Selecting carbide inserts.

Author:Rose, Steve
Position:Shop talk

There are many important concepts to cover when training people in CNC machining. One of the most important and most confusing is the understanding and selecting of carbide inserts.

Carbide inserts offer so many choices that machine operators can get overwhelmed. Some of the choices include negative rake inserts versus positive rake inserts and the combination Pos-Neg geometry inserts; coated versus uncoated, chip breaker styles and the different tool nose radius options.

Our training goal is to show how these options can solve different machining problems. Once an operator can select a tool or insert to solve a problem, they can use that knowledge to select tooling for a specific application and avoid future problems.

The tooling catalogs do a good job of explaining the nomenclature of the various types of carbide inserts. Problem is, too often the catalogs are not made available on the shop floor. The programmers and tooling staff need the catalogs so most operators never get to see them.

The most important piece of information about any insert is the tool nose radius. The TNR affects the geometry of the part, so this concept is the one stressed in our training classes.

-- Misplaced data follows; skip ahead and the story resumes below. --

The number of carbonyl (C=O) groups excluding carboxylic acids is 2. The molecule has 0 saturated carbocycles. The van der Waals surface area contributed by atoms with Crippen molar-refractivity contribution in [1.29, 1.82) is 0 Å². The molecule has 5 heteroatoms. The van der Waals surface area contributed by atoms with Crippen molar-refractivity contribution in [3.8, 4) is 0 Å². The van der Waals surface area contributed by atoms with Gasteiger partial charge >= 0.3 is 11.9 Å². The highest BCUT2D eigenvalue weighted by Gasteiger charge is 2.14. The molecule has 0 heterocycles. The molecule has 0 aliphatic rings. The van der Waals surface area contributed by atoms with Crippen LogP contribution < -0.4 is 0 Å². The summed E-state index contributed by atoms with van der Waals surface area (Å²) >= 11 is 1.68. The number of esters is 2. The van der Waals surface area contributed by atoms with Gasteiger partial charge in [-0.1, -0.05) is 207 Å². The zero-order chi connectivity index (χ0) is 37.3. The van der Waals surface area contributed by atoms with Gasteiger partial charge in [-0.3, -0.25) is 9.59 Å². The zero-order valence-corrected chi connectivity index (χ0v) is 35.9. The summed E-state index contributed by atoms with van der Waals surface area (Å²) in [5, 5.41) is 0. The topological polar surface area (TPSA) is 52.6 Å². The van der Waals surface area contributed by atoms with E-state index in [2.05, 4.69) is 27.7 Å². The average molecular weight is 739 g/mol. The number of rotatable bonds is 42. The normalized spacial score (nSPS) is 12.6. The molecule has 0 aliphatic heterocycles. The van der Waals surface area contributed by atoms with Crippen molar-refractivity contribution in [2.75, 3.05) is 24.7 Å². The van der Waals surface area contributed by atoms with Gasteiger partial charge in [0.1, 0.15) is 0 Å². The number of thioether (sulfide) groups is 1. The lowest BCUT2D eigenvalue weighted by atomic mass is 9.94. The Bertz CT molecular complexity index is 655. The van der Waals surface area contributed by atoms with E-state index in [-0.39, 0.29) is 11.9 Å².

I've seen many instances of operators changing an insert and substituting an incorrect insert nose radius. We all know the machinists' theme song, "My Way", so when an operator wants to use a coated insert, he or she will pick a coated insert without regard to the nose radius. As most operators are not familiar with the ANSI nomenclature system and there is not often a tooling catalog available, many take the attitude, "Let's stick it in the machine and see what happens."

There is nothing wrong with wanting to change an insert in hope of finding a better choice, but there is danger in inadvertently changing the TNR.

If an incorrect TNR is used, the first thing the operator notes is that the lathe tool offset needs to be adjusted by a larger amount. Often the operator adjusts the offset and gets back to work. Having missed the first warning sign, we hope that during inspection, the operator notices that the...

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